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UK company escapes prosecution in moth eggs case

UK company escapes prosecution in moth eggs case

Forest and Bird today urged the government to address holes in the biosecurity system revealed by the moth egg import case.

The Auckland District Court today sentenced Mr Hollingsworth to 150 hours of community service, $5000 fine and $200 costs in relation to moth eggs that he illegally imported from the UK. The moths included the pale tussock moth, a relative of the painted apple moth.

"The introduction of new pests to New Zealand can cause irreversible damage and lead to extinctions," said Forest and Bird Biosecurity Awareness Officer Geoff Keey

"Eradicating new pests is difficult, expensive and can disrupt the lives of those who live in the area of an infestation. Mr Hollingsorth's actions were extremely irresponsible," Geoff Keey said.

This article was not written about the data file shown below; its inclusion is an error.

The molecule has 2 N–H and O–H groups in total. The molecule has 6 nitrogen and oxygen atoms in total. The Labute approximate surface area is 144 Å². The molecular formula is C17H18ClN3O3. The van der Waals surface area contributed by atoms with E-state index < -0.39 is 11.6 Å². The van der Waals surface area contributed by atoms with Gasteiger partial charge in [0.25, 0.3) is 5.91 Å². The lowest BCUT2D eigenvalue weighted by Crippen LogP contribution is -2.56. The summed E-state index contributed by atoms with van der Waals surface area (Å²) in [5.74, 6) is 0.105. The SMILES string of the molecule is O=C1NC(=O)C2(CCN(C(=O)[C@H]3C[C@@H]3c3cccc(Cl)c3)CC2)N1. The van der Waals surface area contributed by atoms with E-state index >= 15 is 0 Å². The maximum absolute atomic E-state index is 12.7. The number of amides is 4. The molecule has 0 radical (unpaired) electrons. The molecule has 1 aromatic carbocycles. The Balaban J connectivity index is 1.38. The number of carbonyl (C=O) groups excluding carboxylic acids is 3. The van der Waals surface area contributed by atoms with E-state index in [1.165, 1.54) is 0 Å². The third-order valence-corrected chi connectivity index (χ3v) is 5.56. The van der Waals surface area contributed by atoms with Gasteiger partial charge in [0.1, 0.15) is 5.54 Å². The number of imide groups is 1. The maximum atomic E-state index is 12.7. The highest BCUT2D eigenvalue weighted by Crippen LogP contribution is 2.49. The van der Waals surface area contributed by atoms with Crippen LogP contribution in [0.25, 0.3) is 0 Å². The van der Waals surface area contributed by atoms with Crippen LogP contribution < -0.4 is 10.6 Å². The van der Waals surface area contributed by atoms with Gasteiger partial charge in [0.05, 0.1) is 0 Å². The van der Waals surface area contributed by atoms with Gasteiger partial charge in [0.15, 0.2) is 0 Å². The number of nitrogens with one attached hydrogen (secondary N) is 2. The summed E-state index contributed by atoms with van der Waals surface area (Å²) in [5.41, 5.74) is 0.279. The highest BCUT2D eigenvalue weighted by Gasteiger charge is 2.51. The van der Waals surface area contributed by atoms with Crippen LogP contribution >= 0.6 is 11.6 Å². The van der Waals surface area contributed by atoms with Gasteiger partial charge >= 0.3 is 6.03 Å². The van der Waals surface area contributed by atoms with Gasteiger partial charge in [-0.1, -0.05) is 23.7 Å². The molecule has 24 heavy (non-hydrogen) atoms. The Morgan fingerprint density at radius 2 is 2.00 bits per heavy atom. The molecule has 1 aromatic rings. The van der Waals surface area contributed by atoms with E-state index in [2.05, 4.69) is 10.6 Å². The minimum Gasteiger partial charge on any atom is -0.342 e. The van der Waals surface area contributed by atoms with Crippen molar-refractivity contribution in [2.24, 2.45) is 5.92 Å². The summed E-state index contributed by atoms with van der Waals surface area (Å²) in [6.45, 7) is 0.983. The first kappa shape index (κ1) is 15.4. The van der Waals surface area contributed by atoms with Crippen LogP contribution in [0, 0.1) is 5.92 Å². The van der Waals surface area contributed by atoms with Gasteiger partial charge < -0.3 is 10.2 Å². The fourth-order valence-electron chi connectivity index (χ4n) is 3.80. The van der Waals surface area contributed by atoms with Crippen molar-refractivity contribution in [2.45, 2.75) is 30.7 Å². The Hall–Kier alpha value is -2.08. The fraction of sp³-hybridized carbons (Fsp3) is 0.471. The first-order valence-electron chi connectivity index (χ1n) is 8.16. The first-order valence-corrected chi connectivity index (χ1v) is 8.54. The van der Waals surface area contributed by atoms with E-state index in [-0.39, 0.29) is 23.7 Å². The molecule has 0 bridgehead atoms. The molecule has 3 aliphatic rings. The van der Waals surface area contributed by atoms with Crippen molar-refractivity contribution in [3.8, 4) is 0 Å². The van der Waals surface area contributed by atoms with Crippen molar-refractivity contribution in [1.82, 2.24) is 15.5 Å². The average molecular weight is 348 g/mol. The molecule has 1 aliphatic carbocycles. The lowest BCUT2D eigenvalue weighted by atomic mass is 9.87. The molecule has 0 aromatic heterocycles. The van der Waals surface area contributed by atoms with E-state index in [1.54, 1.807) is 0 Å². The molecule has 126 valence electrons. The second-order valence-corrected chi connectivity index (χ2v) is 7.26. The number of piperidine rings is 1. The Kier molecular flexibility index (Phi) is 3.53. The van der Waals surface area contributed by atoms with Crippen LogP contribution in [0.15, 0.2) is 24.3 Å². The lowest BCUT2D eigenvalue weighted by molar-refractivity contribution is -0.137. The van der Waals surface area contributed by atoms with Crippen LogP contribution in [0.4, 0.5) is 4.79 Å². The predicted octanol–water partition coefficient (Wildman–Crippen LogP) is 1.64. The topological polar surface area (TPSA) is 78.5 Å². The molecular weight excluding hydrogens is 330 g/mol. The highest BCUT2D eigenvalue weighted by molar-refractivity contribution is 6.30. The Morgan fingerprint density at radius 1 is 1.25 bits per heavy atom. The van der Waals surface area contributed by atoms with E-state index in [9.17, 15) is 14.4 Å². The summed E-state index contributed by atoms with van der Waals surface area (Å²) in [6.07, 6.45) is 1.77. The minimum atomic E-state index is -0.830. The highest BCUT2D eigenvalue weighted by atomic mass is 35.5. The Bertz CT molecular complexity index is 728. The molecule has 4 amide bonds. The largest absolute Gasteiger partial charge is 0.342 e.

"Forest and Bird hopes that Mr Hollingsworth's community sentence will be geared towards protecting the environment that he could have ruined with his irresponsibility," Geoff Keey said.

However, Forest and Bird is more concerned that the company that sent the eggs, Worldwide Butterflies, cannot be charged because it is UK based.

"These are crimes that cross borders, enforcement should cross borders too. It is simply outrageous that a UK company can breach New Zealand's biosecurity laws with impunity, putting New Zealand's environment at risk," Geoff Keey said.

"If governments want to promote globalisation and global trade, they need to take responsibility for the dangers such trade poses to the environment. It's time that the government explored options for prosecuting overseas companies that put New Zealand's environment at risk," Geoff Keey said.

"The question of how packets of moth eggs made it through the biosecurity system without being found also needs to be answered. That major breach of New Zealand's biosecurity system will concern all those who care about protecting New Zealand's natural heritage," Geoff Keey said.

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